"But now, before starting our careers, we decided that the coming summer after graduation would be the ideal time to have our adventure. We had a limited period of time to accomplish this. I had signed a contract to begin teaching first grade in Middleport, New York, on the Erie Canal on September 4, 1944. And so - with the leanest of equipment - we made our preparations and were ready to leave on June 22, 1944."

They camped outside, slept in barns, hitched rides on riverboats, went to church on Sundays, and worked at a Walgreens serving Cokes when their money ran low. They wrote letters to their families, and nearly every day Thelma wrote in her diary. The entire diary was transcribed and can be read here. [Read the full article ...]

Tuesday, April 15, 2014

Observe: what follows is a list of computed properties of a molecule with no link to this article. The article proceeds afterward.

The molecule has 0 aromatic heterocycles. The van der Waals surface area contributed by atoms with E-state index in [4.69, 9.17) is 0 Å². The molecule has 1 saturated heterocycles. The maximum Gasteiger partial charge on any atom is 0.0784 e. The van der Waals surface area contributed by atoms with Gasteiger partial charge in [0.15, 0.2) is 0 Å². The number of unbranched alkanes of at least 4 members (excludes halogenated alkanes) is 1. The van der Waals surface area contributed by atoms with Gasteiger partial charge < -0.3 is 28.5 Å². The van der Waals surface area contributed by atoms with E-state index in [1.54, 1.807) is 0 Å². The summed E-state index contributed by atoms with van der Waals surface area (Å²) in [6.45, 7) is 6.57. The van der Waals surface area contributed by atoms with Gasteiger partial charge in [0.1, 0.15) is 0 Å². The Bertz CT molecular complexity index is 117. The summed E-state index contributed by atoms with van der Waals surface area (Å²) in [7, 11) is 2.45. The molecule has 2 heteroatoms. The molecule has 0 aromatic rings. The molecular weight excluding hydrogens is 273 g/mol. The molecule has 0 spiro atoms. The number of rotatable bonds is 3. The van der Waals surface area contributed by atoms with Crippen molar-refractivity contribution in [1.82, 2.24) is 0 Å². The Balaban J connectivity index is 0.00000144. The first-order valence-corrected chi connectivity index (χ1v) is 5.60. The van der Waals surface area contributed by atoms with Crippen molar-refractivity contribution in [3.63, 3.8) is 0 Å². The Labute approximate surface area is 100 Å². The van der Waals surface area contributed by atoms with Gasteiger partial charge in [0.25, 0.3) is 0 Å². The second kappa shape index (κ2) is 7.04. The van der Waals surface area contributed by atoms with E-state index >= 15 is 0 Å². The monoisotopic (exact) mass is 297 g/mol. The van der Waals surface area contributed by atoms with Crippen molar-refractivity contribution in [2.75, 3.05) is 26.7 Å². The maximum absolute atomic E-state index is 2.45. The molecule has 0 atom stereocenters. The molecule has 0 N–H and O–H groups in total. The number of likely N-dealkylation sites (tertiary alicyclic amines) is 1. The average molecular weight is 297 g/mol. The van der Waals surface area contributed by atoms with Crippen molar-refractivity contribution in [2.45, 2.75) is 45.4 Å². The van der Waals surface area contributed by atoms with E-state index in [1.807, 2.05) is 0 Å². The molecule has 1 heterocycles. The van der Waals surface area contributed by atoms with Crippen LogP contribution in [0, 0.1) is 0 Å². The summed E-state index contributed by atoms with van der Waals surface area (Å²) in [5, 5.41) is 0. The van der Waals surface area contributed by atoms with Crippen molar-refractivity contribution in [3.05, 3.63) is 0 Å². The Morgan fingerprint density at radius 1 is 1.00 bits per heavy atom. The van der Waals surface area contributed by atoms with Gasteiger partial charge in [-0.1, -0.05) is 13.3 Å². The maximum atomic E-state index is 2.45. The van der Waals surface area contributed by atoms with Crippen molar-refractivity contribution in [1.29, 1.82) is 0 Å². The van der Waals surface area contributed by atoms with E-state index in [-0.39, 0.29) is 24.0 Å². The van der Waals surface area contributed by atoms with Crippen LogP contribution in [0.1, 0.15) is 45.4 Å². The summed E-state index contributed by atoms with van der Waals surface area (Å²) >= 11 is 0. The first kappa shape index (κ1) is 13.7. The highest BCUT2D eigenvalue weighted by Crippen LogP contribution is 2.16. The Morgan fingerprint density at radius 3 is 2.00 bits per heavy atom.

Cell phone penalties set to increase in Maryland

Washington Post -- The Maryland General Assembly approved legislation Monday that will stiffen penalties for drivers who cause fatal or serious crashes while talking on a cellphone or texting. The legislation now goes to the governor to be signed.

The Maryland House of Delegates and Senate had passed different versions of the legislation, but in a compromise reached on the last day of the session, lawmakers agreed to these conditions: The law would apply to drivers using a cellphone in a variety of ways, not just texting. Those found guilty would face up to one year in jail and a fine of as much as $5,000. And prosecutors could charge drivers with this law in addition to other laws. [Full article ...]